The most irrelevant question to ask about a technology company is whether it’s a media company.
The great anxiety motivating these questions is the concern that technology companies are not supplementing, but rather substituting for media companies; that Twitter, Facebook, and Google are not improving content generation and distribution, but edging out conventional content in favor of a nasty user-generated slurry.
This line of inquiry puts much needed pressure on the definition of media itself. Insofar as “media” has become an anti-democratic term—a signifier of privilege and elitism—social media platforms seem antithetical to the media ethos. Twitter and Facebook have branded themselves as open and free spaces for the exchange of social information and ideas. That’s the party line, at least. Asking whether Twitter and Facebook are media companies—a question invariably advanced by the representative of a media company—expresses a fear that social media will “democratize” old media. But—but but but—the question is also an act of aggression, a weapon to weaken the heavily qualified “democracy” of social media. By suggesting that Twitter and Facebook are media companies, old media competitors suggest that Twitter and Facebook aren’t democratic at all. The questioner imposes his own weakness on his enemy: the assumption that a media company is an instrument of exclusion. Like accusations that a media company is “liberal” or “conservative,” the accusation that a social media company is a media company implies an ulterior and malfeasant motivation. The forthcoming launch of app.net, which will remove advertisers from the social media equation, will provide a testing ground for these complex issues: because app.net will require users to pay, it occupies a more overtly anti-democratic position, but it promises to eliminate the “hidden” agenda that inform the relationships between media companies and their advertisers.
Although there are aberrant instances of democratic behavior on Twitter and Facebook, the democratic production of content happens within the confines of anti-democratic institutions. Social media platforms, particularly Twitter, are populated by elite tastemakers, influencers, and media professionals. So-called “social media rockstars,” like the corrupt capitalists of the Gilded Age, control most of the available capital, in the form of followers. The high concentration of followers around a small number of individuals means that the redistribution of user-generated content depends on a system of “gatekeepers” who monitor, arbitrate, and filter content. The “democracy” that seems to describe a utopian social media ideal would be closer to anarchy or communism, wherein the power of content production and distribution would be randomly or equally distributed across the user base. In reality, content production and distribution is controlled by a privileged class of elites. The democratic promise of social media is, I am afraid, a lie; and worse, a lie being told to the supposedly democratized masses by the very class of elites that regulates the flow of information. The new partnership of Twitter with corporations and media companies continues to shift power in favor of institutions instead of individuals. While in its earliest moments Twitter may have been close to that utopian ideal, now, it has been converted into a mirage of old media. The main distinction is that consumers are brought into closer proximity with producers. What’s the difference between a celebrity occasionally retweeting a nobody and old-skool letters to the editor?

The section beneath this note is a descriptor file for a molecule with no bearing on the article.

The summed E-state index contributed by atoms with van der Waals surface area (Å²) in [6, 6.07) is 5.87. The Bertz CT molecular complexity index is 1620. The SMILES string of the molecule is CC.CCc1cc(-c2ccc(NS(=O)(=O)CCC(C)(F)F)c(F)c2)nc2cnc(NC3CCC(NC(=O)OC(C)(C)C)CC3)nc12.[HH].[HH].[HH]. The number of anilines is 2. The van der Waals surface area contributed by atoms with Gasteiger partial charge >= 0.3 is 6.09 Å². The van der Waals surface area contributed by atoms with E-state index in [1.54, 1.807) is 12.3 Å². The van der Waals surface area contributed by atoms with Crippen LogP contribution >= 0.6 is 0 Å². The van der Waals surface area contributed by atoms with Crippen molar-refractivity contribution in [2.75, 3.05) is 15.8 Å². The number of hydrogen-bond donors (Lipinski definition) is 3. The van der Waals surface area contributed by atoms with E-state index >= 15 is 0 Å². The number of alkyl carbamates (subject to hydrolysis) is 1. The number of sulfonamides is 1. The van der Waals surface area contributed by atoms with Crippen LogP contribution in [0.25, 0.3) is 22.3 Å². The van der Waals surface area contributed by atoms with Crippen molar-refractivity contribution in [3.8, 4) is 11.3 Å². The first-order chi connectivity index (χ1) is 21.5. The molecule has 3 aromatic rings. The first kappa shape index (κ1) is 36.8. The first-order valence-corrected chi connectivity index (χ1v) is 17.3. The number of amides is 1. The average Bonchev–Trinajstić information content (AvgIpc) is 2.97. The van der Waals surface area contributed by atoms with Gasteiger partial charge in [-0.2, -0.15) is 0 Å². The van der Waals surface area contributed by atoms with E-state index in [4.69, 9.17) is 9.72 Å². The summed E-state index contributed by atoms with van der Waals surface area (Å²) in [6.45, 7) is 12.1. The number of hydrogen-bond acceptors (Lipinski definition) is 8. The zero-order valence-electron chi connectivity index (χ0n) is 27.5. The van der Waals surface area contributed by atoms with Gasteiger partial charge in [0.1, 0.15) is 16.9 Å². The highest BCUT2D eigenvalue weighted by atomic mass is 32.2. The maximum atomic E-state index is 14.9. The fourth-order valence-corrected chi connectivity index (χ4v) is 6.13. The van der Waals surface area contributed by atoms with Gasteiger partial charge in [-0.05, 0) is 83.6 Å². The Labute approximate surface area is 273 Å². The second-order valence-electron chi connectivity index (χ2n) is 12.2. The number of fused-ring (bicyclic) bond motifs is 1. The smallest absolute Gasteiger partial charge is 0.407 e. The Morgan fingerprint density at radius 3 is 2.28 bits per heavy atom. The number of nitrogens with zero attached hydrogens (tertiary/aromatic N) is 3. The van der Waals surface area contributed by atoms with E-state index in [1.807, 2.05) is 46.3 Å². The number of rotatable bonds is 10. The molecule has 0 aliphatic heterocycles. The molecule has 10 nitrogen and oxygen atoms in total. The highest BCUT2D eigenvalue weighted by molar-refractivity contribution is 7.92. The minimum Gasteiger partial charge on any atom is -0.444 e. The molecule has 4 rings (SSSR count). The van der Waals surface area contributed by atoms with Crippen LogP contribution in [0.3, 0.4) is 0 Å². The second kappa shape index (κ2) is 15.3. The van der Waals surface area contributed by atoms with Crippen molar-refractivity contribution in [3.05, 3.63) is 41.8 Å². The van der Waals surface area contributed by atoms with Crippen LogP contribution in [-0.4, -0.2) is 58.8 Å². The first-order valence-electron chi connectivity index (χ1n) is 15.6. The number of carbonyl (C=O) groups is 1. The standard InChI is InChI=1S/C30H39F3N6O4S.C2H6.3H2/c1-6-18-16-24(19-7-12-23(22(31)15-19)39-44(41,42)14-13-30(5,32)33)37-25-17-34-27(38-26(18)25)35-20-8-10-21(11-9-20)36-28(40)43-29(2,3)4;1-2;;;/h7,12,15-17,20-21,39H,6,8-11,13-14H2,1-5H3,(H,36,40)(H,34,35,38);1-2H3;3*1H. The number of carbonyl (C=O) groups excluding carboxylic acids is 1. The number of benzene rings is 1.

Therefore, asking whether Twitter and Facebook are media companies is as far from provocative as one can get.
Google, though, is another matter.
Commenters have been asking whether Google is a media company since at least 2001. Fast Company, GigaOM, Advertising Age, the New York Times, and now Forbes have gotten in on the action. The question has been revived recently because of Google’s purchases of Zagat and Frommer’s. The Forbes article, linked to above, ends with an inherently flawed variation on its title question: “How long can Google be a fair arbiter of all the world’s information when it increasingly has information of its own that it wants to promote?” Since when has Google been a “fair arbiter of all the world’s information?” Last I checked, Google employs a complex—and game-able—algorithm to surface search content. It’s not necessarily a failure on Google’s part that it is not a “fair arbiter”—such a burden would be unfair and unrealistic. What is disturbing to me, however, is that anyone has been deluded into believing that Google is such an arbiter.
Google’s acquisition of Zagat and Frommer’s included the acquisition of their original content. Zagat’s brand is grounded in a “user-generated” ethos, whereas Frommer’s brand is slanted in a professional direction. With Zagat, Google repackaged that content into promoted search content. Google’s intent with Frommer’s remains unknown. Suffice to say that acquiring original content does not make a media company . Google is resistant to the tag, “media company,” because Google doesn’t come close to doing any of the things we think a media company ought to do.
More than Twitter or Facebook, Google might have the potential to reinvent “democratized” media. But we should stop asking whether Google’s a media company, before it’s too late. Imposing an artificial label like “media company” could tilt public opinion against Google for no good reason. Calling Google a “media company” forecloses the possibility of real democratic activity. Ironically, it is not irrelevant to ask whether Google is a media company. Nevertheless, we need to refrain from pursuing that point.